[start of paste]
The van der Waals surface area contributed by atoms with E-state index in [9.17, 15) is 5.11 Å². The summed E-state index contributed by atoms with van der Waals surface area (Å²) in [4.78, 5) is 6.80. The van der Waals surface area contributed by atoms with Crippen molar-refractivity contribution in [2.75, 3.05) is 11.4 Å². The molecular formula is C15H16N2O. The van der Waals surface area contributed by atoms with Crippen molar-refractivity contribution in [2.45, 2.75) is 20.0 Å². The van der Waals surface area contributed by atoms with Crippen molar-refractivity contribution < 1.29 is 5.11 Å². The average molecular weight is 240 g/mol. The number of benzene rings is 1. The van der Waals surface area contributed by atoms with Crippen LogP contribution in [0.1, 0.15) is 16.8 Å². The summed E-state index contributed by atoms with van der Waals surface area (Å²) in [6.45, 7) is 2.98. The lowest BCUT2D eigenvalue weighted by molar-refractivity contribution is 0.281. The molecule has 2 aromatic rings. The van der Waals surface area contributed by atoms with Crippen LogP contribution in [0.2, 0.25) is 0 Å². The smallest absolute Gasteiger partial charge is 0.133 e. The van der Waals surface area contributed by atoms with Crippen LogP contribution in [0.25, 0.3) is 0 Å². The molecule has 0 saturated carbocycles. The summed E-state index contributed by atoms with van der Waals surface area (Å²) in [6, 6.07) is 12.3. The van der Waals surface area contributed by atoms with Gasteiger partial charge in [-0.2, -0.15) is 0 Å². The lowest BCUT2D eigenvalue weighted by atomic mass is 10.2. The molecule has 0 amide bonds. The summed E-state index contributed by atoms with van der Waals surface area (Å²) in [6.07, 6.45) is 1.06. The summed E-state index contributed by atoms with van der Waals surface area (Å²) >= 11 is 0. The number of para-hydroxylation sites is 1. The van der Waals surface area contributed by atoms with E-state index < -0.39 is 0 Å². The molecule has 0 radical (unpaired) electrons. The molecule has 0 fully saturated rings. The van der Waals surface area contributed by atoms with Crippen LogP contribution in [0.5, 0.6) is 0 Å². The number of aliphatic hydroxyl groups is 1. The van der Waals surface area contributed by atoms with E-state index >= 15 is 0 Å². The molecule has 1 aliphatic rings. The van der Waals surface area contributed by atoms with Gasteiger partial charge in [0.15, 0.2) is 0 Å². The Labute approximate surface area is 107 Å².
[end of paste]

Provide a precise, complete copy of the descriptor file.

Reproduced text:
The van der Waals surface area contributed by atoms with E-state index in [9.17, 15) is 5.11 Å². The summed E-state index contributed by atoms with van der Waals surface area (Å²) in [4.78, 5) is 6.80. The van der Waals surface area contributed by atoms with Crippen molar-refractivity contribution in [2.75, 3.05) is 11.4 Å². The molecular formula is C15H16N2O. The van der Waals surface area contributed by atoms with Crippen molar-refractivity contribution in [2.45, 2.75) is 20.0 Å². The van der Waals surface area contributed by atoms with Crippen molar-refractivity contribution < 1.29 is 5.11 Å². The average molecular weight is 240 g/mol. The number of benzene rings is 1. The van der Waals surface area contributed by atoms with Crippen LogP contribution in [0.1, 0.15) is 16.8 Å². The summed E-state index contributed by atoms with van der Waals surface area (Å²) in [6.45, 7) is 2.98. The lowest BCUT2D eigenvalue weighted by molar-refractivity contribution is 0.281. The molecule has 2 aromatic rings. The van der Waals surface area contributed by atoms with Crippen LogP contribution in [0.2, 0.25) is 0 Å². The smallest absolute Gasteiger partial charge is 0.133 e. The van der Waals surface area contributed by atoms with Crippen LogP contribution in [0.25, 0.3) is 0 Å². The molecule has 0 saturated carbocycles. The summed E-state index contributed by atoms with van der Waals surface area (Å²) in [6, 6.07) is 12.3. The van der Waals surface area contributed by atoms with Gasteiger partial charge in [-0.2, -0.15) is 0 Å². The lowest BCUT2D eigenvalue weighted by atomic mass is 10.2. The molecule has 0 amide bonds. The summed E-state index contributed by atoms with van der Waals surface area (Å²) in [6.07, 6.45) is 1.06. The summed E-state index contributed by atoms with van der Waals surface area (Å²) >= 11 is 0. The number of para-hydroxylation sites is 1. The van der Waals surface area contributed by atoms with E-state index < -0.39 is 0 Å². The molecule has 0 radical (unpaired) electrons. The molecule has 0 fully saturated rings. The van der Waals surface area contributed by atoms with Crippen LogP contribution in [0.5, 0.6) is 0 Å². The number of aliphatic hydroxyl groups is 1. The van der Waals surface area contributed by atoms with E-state index >= 15 is 0 Å². The molecule has 1 aliphatic rings. The van der Waals surface area contributed by atoms with Gasteiger partial charge in [0.15, 0.2) is 0 Å². The Labute approximate surface area is 107 Å².